A landmark case is before the US Supreme Court today. In fact these tend to come along fairly regularly, but this one actually deserves its appellation.
Jack Phillips, a Christian baker and owner of Masterpiece Cakeshop, refused to bake a cake for a gay couple for their wedding. That was five years ago and inevitably there were consequences. He has fought the case all the way to America's top court, and he's paid a price – not just financially, but as he wrote on USA Today yesterday, with 'hate mail, obscene calls and death threats' as well. Accounts of what he and his family have been through are very moving.
It's a sad story, whatever the result – not least because it's arguably the wrong battle to fight in the first place.
Phillips is adamant that he's a tolerant person: 'I'm happy to sell a cake to anyone, whatever his or her sexual identity. People should be free to make their own moral choices. I don't have to agree with them.' But, he says, this tolerance needs to be a two-way street: 'What a cake celebrating this event would communicate was a message that contradicts my deepest religious convictions, and as an artist, that's just not something I'm able to do, so I politely declined.'
So far, he's lost all the way along the line. The Supreme Court will decide whether those lower courts were right.
Phillips' case – which has won him support both from conservative Christians and religious liberty campaigners across the spectrum – has echoes in other cases both in the US and the UK, notably Ashers bakery in Belfast. In that instance, even veteran LGBT campaigner Peter Tatchell came out in their support when they were found guilty of discrimination for refusing to bake a cake with a slogan urging support for gay marriage. It's about free speech, he said. Criminalise one expression of it, you can criminalise others too.
No fair-minded person – and both Phillips and Ashers' owners the McArthur family have met plenty that aren't – could fail to sympathise with them or to acknowledge that they have a large amount of right on their side.
But here's the thing: there's right on the other side too.
There is much about today's super-sensitive society, where an unwise word or slightly off-centre opinion can see someone forever shamed in a career-ending Twitter storm, that I don't admire. I don't agree with attempts in universities to ban speakers with objectionable opinions. I don't agree that people have the right not to be offended. And I tend to think that people who say they are 'traumatised' by encountering prejudice or discrimination should get out more. This is, after all, a First World problem: in Uganda, gay people are lynched.
But still: I believe the last couple of decades have seen moral and civil advances for LGBT people in wider society. They shouldn't be treated differently in any way because of their sexuality. Where necessary, the law should mandate that.
Now, it's often said that what is at stake is a clash of rights, and to a degree, that's right. Jack Phillips has a right to freely exercise his religion. Gay people have a right not to face discrimination. As it's currently framed for the Supreme Court, the question is which trumps the other. There will be a winner and there will be a loser.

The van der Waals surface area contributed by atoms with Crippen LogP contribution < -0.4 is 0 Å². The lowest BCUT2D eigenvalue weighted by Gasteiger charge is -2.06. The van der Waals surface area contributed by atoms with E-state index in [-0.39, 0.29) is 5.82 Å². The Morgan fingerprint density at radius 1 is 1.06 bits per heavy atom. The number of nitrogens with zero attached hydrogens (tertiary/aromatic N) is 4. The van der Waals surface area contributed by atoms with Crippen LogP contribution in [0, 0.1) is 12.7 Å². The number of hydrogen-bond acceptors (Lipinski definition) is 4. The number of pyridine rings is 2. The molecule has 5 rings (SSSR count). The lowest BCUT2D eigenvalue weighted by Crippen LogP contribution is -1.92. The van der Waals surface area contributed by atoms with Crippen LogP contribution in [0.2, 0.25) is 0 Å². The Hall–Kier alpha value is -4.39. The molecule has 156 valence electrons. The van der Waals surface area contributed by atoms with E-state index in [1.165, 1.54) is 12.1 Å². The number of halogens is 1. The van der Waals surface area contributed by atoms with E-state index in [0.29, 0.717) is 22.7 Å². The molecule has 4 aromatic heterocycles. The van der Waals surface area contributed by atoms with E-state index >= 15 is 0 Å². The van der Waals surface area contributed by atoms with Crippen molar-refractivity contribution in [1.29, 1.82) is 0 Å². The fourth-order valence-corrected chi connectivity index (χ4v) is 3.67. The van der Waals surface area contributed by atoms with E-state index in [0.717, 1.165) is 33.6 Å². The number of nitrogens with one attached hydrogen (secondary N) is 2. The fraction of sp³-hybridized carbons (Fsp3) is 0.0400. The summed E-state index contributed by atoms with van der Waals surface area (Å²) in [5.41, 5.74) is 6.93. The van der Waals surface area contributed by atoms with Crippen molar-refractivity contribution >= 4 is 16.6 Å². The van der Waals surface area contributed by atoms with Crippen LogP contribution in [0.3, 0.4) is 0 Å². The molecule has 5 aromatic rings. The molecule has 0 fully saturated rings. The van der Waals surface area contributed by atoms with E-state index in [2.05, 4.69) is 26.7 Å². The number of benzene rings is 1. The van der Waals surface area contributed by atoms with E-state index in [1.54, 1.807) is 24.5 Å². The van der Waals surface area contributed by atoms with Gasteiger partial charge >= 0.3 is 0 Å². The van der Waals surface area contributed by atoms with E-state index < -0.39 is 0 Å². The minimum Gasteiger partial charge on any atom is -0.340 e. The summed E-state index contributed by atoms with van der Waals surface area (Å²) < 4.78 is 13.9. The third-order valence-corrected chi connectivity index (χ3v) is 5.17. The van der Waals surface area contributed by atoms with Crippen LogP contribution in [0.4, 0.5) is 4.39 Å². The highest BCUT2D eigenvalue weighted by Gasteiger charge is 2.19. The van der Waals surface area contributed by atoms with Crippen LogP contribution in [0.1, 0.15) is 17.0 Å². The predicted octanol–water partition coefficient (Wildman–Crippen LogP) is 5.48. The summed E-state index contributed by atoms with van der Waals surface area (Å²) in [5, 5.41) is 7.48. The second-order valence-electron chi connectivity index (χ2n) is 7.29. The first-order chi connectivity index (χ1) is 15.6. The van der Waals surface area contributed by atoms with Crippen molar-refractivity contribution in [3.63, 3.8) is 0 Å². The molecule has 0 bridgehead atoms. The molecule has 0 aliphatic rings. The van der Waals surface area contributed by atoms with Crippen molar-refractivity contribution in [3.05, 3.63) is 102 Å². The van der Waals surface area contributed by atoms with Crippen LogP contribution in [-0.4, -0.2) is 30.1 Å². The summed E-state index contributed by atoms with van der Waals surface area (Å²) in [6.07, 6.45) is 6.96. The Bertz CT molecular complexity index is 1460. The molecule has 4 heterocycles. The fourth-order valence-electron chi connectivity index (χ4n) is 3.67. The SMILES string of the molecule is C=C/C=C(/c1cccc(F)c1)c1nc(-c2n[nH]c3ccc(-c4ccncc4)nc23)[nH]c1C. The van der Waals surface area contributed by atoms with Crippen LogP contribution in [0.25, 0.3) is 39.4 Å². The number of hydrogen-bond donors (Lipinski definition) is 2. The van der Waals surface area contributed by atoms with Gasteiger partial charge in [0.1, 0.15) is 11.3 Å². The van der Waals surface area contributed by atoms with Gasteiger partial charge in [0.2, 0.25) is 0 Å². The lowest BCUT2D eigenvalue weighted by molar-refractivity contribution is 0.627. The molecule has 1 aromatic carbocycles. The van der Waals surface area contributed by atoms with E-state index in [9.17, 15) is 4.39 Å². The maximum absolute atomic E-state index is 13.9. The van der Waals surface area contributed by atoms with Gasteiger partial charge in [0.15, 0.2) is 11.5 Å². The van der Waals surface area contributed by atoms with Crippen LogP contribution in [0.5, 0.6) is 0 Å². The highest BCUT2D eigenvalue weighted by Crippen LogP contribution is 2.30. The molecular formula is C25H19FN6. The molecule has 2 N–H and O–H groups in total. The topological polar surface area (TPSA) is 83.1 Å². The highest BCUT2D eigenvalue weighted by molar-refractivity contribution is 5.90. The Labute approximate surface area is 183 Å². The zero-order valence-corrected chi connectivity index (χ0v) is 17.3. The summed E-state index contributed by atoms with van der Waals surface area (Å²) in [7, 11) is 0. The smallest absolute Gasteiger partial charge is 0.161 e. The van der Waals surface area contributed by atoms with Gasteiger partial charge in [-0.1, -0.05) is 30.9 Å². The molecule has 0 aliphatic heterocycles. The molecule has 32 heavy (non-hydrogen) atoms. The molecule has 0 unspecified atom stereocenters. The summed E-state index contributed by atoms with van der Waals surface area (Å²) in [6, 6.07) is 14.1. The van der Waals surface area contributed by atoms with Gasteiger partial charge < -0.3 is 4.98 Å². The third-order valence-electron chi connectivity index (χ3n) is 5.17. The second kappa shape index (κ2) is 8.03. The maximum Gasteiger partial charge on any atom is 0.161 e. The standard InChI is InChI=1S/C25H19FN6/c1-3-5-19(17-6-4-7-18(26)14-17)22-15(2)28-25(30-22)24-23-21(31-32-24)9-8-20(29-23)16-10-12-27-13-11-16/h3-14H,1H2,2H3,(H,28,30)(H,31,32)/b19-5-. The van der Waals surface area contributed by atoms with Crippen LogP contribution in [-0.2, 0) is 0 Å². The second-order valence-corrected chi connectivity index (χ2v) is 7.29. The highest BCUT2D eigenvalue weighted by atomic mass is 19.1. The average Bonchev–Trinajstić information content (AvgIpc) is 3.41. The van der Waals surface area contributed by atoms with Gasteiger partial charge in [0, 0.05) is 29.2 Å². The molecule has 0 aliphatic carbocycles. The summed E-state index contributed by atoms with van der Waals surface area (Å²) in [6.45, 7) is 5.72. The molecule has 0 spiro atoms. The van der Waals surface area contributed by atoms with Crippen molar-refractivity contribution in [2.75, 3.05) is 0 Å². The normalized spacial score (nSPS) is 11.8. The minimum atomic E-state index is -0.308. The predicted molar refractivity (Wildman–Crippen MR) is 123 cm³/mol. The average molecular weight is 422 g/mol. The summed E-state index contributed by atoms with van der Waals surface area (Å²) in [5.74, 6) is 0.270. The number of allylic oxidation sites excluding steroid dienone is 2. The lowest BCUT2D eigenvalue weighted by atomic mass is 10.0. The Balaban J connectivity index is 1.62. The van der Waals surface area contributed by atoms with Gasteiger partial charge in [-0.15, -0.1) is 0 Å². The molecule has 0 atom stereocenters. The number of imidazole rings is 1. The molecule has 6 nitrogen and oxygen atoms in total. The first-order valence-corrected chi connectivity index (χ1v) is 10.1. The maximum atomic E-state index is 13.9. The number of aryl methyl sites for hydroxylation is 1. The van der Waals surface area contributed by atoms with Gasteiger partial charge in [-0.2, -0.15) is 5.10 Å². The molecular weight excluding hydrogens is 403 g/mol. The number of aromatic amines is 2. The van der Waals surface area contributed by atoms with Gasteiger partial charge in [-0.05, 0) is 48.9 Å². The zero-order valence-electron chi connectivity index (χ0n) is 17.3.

Personally, as a Christian, I fear the prospect of a win for Phillips more than I fear a loss. I don't think he's a nasty homophobe at all. But I think a lot of people are, and a win in the Supreme Court will cut them loose to turn on gay people. Christians – and evangelical Christians in particular – are associated with opposition to homosexuality, and they're going to be guilty by that association. A win for Phillips might well be a defeat for the gospel.
But more than this, I regret most deeply the fact that these cases have gone to court at all. I wonder if anyone stopped to think whether it was actually the right thing to do? What about Jesus, who 'did not consider equality with God something to be grasped' (Philippians 2:6) – in other words, set aside his rights to the extent of being crucified? What does the relentless opposition to any demonstration of grace toward gay people say about Christian love? What is there about these cases that commends Christ to those who don't know him? Whoever imagined that bringing the lawyers in was a smart evangelistic strategy? What is the game these organisations – because the individuals concerned are just the point men for large and well-funded armies of activists – are playing?
It's too late now, for cakeshops on both sides of the Atlantic: it's win or lose. But Jesus seemed to model a different way. If someone hits you on the right cheek – a backhander, an insult – offer the other as well. If someone sues you for your tunic, shame them by giving them your cloak too. If a Roman soldier compels you to carry a load for the statutory mile, get him into a world of trouble by generously carrying it for two.
These are tactics for resistance in a hostile world, and they're better than what's being fought out in the courts.
I admire Jack Phillips' courage hugely. But I don't admire the confrontational, us and them, conflict narrative he's been sold. Win or lose, I think the Church loses this one.
Mark Woods is the author of Does the Bible really say that? Challenging our assumptions in the light of Scripture (Lion, £8.99). Follow him on Twitter:@RevMarkWoods